The first question is typically answered by a “brainwashing” explanation which, in turn, justifies a “deprogramming” solution to the second problem. The brainwashing scenario “explains” how a convert to a new religion comes to embrace and defend what to the outsider seems to be such absurd beliefs and practices. The individual in question is seen as the victim of various psychological and sociological techniques of mind control. Given that circumstance, the only means of rescuing that person is some dramatic form of intervention that will free the individual from such bondage. Recourse to forcible kidnapping and deprogramming or to legal conservatorship and hospitalization are justified as the necessary means for saving from themselves misguided and manipulated followers of the new religions. In one form or another, allegations of brainwashing and justifications of deprogramming are the bases of all such “rescue operations.”
Contrary to public opinion, the overwhelming majority of defections from new religious movements are a matter of voluntary apostasy. Moreover, the clear majority of those who leave of their own free will speak positively of certain aspects of their past experience.
Because of their high visibility in media exposés and legal proceedings against their former religious associates, such coerced apostates have helped to foster the controversy surrounding new religious movements. Their availability as “cult survivors” makes them hot copy for the media, which is often the only information about new religious movements that is available to the general public. At this stage of the process, the logical connection between brainwashing and deprogramming works in reverse. The very fact that the deprogramming process “works” is taken as evidence by concerned outsiders as well as some former members that the brainwashing scenario is true. The abrupt and radical change in their belief and behavior brought about by deprogramming is seen as clear proof that the retrieved individual was, in fact, the victim if not the prisoner of a malevolent religion. Moreover, the fact that they “got their loved one back” prompts relatives to help others “get their children back” by going public with their story and by supporting the anti-cult organizations that supported them. In this way, a small percentage of apostates and their “rescuers” have shaped (or, more properly, misshaped) the public’s perception of all defectors from new religious movements.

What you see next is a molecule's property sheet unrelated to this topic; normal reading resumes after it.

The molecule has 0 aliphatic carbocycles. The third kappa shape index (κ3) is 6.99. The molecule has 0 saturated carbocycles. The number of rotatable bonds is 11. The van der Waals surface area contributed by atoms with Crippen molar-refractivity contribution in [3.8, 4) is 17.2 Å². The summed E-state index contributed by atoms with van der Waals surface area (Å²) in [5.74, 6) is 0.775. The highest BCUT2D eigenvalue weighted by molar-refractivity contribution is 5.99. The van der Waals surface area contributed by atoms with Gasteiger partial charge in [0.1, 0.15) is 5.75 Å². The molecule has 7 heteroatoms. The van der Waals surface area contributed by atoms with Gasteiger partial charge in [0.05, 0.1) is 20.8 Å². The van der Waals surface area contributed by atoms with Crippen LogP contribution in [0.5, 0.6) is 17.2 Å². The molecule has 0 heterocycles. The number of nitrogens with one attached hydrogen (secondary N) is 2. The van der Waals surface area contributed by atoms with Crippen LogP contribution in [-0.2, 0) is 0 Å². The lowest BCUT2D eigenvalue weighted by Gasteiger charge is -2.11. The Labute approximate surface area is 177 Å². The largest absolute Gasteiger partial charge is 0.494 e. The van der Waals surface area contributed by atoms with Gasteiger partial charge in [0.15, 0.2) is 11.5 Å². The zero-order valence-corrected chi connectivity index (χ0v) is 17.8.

Contrary to public opinion, the overwhelming majority of defections from new religious movements are a matter of voluntary apostasy. Moreover, the clear majority of those who leave of their own free will speak positively of certain aspects of their past experience. While readily acknowledging the ways a given religious movement failed to meet their personal expectations and spiritual needs, many voluntary defectors have found ways of salvaging some redeeming values from their previous religious associations and activities.